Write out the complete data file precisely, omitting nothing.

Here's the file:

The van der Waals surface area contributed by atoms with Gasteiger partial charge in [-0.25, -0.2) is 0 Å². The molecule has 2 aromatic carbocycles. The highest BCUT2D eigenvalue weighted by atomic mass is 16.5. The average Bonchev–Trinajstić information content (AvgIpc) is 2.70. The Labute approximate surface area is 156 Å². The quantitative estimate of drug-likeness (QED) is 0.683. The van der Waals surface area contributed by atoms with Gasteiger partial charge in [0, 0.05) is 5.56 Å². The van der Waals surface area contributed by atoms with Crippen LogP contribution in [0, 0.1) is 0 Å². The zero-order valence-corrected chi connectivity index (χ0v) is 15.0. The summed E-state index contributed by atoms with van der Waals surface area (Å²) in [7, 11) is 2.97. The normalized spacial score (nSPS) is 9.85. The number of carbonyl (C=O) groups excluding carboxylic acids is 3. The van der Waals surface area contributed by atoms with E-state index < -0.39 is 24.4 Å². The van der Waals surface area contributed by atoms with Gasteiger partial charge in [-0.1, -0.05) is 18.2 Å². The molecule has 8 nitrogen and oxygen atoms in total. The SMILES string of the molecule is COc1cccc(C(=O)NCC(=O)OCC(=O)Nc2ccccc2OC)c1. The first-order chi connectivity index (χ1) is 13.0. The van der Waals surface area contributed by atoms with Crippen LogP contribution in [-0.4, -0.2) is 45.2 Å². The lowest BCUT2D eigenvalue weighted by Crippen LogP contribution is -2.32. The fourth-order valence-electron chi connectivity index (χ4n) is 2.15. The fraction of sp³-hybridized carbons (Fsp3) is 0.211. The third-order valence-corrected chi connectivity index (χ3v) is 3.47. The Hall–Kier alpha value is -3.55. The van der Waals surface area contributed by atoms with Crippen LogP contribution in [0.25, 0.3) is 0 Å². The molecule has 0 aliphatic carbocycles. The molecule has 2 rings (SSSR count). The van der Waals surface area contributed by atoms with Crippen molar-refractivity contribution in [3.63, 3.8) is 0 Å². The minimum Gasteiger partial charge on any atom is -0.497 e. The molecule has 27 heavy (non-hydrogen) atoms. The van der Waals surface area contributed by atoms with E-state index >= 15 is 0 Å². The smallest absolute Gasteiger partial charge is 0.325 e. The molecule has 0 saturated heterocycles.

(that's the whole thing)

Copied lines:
The van der Waals surface area contributed by atoms with Gasteiger partial charge in [-0.25, -0.2) is 0 Å². The molecule has 2 aromatic carbocycles. The highest BCUT2D eigenvalue weighted by atomic mass is 16.5. The average Bonchev–Trinajstić information content (AvgIpc) is 2.70. The Labute approximate surface area is 156 Å². The quantitative estimate of drug-likeness (QED) is 0.683. The van der Waals surface area contributed by atoms with Gasteiger partial charge in [0, 0.05) is 5.56 Å². The van der Waals surface area contributed by atoms with Crippen LogP contribution in [0, 0.1) is 0 Å². The zero-order valence-corrected chi connectivity index (χ0v) is 15.0. The summed E-state index contributed by atoms with van der Waals surface area (Å²) in [7, 11) is 2.97. The normalized spacial score (nSPS) is 9.85. The number of carbonyl (C=O) groups excluding carboxylic acids is 3. The van der Waals surface area contributed by atoms with E-state index < -0.39 is 24.4 Å². The van der Waals surface area contributed by atoms with Gasteiger partial charge in [-0.1, -0.05) is 18.2 Å². The molecule has 8 nitrogen and oxygen atoms in total. The SMILES string of the molecule is COc1cccc(C(=O)NCC(=O)OCC(=O)Nc2ccccc2OC)c1. The first-order chi connectivity index (χ1) is 13.0. The van der Waals surface area contributed by atoms with Crippen LogP contribution in [-0.4, -0.2) is 45.2 Å². The lowest BCUT2D eigenvalue weighted by Crippen LogP contribution is -2.32. The fourth-order valence-electron chi connectivity index (χ4n) is 2.15. The fraction of sp³-hybridized carbons (Fsp3) is 0.211. The third-order valence-corrected chi connectivity index (χ3v) is 3.47. The Hall–Kier alpha value is -3.55. The van der Waals surface area contributed by atoms with Crippen LogP contribution in [0.25, 0.3) is 0 Å². The molecule has 0 aliphatic carbocycles. The molecule has 2 rings (SSSR count). The van der Waals surface area contributed by atoms with Crippen molar-refractivity contribution in [3.63, 3.8) is 0 Å². The minimum Gasteiger partial charge on any atom is -0.497 e. The molecule has 27 heavy (non-hydrogen) atoms. The van der Waals surface area contributed by atoms with E-state index >= 15 is 0 Å². The smallest absolute Gasteiger partial charge is 0.325 e. The molecule has 0 saturated heterocycles.